(n.b. the giant mass of manure just visible behind the sign)
The bucolic vibe is toned down inside the café, which is an airy, conservatory-style space, although there is a TV screen showing footage of the local cows disporting themselves in various photogenic ways. It is not surprising that the extensive menu offers plenty of opportunities for sampling local eggs, cheese, cream, beef and veal (a notice explained that the farm's veal calves are reared in highly humane conditions - which I don't doubt - but that the calves on display in pens by the café were of the dairy variety. You can't bring people too close to what they might be eating, after all).
My brother enjoyed his 'Sirloin steak with grilled mushrooms and black pepper sauce' (£15.95), but 'Griddled veal escalope on crushed tarragon potatoes with a mushroom and IOW garlic sauce' (£11.95) was marred by too much salt in the sauce: that particular calf may have been better treated in life than in death. I was also slightly disappointed with what I had, a kind of salmon en croûte stuffed with shallots, spinach and garlic, with a superfluous pool of Béarnaise sauce on top (£13.95). The pastry was soggy, and there was too much of it, while the salmon's filling could barely be tasted, especially as I had a large side dish of vegetables to contend with. Maybe I should have stuck to the local fare.
Desserts (both £5.75) were more consistent. Sticky toffee pudding (in the form of a slice: cake might have been a better description) with butterscotch sauce was sweet but not sickly and came with a jug of cream of a yellow hue that nowadays you generally only read about in Famous Five books; cinnamon cheesecake with berry compote had a genuinely interesting - in a good way - flavour. The accompanying ice cream was delicious.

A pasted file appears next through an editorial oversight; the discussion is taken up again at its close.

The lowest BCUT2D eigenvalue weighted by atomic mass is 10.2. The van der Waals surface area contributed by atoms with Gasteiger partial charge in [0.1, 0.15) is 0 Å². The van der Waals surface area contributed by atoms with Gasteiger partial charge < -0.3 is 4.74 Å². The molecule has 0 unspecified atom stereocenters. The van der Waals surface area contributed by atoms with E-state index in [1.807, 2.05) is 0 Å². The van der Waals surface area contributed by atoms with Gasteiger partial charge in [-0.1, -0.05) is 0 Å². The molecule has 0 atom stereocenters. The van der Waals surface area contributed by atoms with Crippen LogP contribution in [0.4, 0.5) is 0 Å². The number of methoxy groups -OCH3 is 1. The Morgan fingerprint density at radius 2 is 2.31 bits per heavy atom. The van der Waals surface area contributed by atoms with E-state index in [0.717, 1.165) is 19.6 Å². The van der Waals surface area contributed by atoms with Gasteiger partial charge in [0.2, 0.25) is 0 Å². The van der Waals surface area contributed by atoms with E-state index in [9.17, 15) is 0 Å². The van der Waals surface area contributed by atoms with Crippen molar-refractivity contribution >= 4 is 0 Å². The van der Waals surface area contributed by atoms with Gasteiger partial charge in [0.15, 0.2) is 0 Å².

I suspect that the puddings' greater success may have been related to the fact that they were simple, and came from a short menu, unlike the main courses. Bluebells might fare better if they offered fewer main dishes and played up their local provenance even more (this might also reduce the waiting times of 30 minutes plus even for a sandwich - we were in no hurry, but other guests were, and a few frayed tempers resulted). But overall, our meal was more than satisfactory - and even if it hadn't been, it would be difficult to start criticising a family business which is clearly working hard to innovate and win new customers.
Bluebells Café, Briddlesford Lodge Farm, Wootton, Isle of Wight PO33 4RY